With the increasing number of drug addicts and the growing crime rate due to legalized drugs, people will become inefficient, thus making society unmanageable. Throughout America's history, hundreds of thousands of men and women have sacrificed there lives so that future generations could live freely, without any fear or barriers. The legalization of drugs would not only squander these efforts, but would once again put restrictions on the lives of those associated with it. Those that plight into addiction quickly become prisoners of their own mind, and worst of all, do not even know until it's too late. Along with themselves, addicts place constraints on their families and friends, who hate to see them the way they are, but love them too much to leave. If in fact drugs are legalized, it would target the lives of millions of individuals, and despite this country's size and strength, it would engage a war which would be impossible to overcome. As drug addiction would begin to incorporate its way into American mainstream, the lives and careers people worked years to achieve would be shattered within a few months. The initial and most common effects of legalized drugs would be noticed at the workplace, as an increasing number of people would begin to miss work and eventually be terminated completely. These same people would soon after lose their homes, families, and eventually end up on the street, still trying to pinpoint where they went wrong. As a result, an increase in the crime rate, homelessness, and unemployment, would inevitably follow, shattering the economy and further contributing to the downfall of society.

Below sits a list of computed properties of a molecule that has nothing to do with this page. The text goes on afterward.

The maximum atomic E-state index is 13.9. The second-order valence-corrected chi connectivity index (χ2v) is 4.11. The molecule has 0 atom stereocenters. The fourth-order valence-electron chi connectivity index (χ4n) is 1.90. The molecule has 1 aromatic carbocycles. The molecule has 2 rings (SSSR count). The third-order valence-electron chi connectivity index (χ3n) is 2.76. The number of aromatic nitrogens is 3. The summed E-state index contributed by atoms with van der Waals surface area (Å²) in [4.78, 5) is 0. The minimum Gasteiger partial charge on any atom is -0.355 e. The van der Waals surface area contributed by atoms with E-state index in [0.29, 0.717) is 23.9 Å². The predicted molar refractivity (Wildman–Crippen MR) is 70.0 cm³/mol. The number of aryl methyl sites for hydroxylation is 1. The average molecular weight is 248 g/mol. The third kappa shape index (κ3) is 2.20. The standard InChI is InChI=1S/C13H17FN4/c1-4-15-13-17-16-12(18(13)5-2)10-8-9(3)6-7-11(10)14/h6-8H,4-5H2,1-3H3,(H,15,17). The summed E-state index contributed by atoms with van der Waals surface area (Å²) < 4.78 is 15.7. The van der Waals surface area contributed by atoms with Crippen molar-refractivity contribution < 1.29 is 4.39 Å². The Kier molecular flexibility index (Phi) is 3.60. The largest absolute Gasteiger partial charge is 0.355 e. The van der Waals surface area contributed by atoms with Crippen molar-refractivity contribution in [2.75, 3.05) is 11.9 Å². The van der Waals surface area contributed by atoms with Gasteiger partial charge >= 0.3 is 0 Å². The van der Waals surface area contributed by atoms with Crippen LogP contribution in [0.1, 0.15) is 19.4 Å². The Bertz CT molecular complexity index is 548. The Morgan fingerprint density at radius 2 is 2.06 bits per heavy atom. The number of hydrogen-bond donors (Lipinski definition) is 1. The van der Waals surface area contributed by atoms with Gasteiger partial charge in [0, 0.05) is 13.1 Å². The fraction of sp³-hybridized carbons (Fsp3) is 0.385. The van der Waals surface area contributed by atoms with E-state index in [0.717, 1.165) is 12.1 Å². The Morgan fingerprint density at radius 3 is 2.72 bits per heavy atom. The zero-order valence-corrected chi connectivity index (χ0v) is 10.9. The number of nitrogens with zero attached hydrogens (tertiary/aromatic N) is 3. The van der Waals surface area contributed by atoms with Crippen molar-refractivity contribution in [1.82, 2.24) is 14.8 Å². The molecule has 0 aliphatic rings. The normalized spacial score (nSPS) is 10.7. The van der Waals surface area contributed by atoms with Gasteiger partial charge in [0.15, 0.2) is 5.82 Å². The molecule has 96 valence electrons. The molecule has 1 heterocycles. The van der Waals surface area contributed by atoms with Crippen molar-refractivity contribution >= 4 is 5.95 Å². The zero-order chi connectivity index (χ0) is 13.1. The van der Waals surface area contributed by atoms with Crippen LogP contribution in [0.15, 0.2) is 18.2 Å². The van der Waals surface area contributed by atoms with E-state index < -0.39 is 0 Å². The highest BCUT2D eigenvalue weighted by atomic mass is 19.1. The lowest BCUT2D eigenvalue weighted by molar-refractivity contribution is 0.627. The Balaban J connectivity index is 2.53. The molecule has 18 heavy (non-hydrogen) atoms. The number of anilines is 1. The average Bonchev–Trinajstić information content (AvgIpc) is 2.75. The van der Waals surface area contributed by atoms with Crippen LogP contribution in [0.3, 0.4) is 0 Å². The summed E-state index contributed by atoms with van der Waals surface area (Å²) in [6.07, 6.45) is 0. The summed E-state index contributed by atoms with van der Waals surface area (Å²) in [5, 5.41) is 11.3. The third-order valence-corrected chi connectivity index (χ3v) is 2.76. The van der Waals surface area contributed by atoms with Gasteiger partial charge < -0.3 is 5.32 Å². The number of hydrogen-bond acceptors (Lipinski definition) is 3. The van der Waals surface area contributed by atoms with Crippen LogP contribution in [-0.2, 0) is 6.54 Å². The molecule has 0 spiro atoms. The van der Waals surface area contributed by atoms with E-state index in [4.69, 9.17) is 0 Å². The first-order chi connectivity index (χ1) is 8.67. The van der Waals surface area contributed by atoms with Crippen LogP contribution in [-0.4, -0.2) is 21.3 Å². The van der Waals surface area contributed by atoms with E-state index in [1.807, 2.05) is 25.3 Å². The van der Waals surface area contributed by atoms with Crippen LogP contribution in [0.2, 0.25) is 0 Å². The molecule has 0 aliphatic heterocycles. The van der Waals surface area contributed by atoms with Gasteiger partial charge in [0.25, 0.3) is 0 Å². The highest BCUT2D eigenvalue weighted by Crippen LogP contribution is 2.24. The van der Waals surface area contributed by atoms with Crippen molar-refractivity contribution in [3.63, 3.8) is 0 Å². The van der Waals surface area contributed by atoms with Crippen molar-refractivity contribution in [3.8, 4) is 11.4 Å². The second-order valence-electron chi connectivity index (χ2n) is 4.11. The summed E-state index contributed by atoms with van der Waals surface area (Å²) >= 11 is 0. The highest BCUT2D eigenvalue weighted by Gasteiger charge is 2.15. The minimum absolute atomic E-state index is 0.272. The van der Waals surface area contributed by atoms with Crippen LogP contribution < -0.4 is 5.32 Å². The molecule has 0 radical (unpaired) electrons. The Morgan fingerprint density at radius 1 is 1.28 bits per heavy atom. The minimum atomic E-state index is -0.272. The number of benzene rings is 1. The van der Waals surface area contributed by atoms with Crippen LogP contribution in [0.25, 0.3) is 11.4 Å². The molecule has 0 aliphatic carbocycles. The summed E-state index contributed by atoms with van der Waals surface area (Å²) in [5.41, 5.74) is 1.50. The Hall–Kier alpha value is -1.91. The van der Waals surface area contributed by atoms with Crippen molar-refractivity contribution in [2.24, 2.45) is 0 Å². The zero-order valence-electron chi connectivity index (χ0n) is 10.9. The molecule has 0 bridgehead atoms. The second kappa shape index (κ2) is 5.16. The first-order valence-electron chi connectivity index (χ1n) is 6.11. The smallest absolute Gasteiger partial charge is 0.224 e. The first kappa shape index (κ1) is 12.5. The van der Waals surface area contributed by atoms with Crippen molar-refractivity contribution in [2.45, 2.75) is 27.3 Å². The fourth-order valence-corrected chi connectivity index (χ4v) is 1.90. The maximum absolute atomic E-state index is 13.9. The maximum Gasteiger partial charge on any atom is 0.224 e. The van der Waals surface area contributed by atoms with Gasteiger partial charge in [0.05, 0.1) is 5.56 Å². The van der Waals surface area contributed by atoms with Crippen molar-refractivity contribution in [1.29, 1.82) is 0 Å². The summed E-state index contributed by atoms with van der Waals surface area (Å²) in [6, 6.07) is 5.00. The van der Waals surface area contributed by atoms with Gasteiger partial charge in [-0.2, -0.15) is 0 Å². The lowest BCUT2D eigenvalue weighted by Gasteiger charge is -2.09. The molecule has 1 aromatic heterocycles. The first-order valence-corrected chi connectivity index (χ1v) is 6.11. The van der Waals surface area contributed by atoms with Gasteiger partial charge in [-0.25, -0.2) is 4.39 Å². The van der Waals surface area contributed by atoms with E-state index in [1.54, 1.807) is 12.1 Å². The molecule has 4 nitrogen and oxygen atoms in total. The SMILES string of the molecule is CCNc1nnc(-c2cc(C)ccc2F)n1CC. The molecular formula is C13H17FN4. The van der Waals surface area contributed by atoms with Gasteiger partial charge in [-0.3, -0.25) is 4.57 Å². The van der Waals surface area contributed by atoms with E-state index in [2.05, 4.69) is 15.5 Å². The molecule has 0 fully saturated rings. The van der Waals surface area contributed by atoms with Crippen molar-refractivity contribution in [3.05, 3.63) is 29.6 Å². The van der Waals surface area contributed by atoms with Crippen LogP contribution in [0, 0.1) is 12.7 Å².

The destruction that drugs are capable of is limitless, and to legalize and introduce something of this magnitude would severely impact the lives of millions of Americans. Drugs are not just substances that have no effect outside of the user. Quite the contrary, the legalization of drugs would harm everyone financially and socially. An increase in drug addiction, crimes, and a collapse in society would bring about severe social costs on the American public. The inevitable spending increases for health care, social programs, and insurance from legalized drugs would furthermore affect all of society in a direct manner.

Submitted by:

Ron Zvagelsky

Ron Zvagelsky has a degree in Business Administration from the University of Southern California. He graduated Magna Cum Laude in May 2006. He is currently the Chief Executive Officer of http://www.planjam.com -- a new interactive planning website.



Copyright © 1995 - Photius Coutsoukis (All Rights Reserved).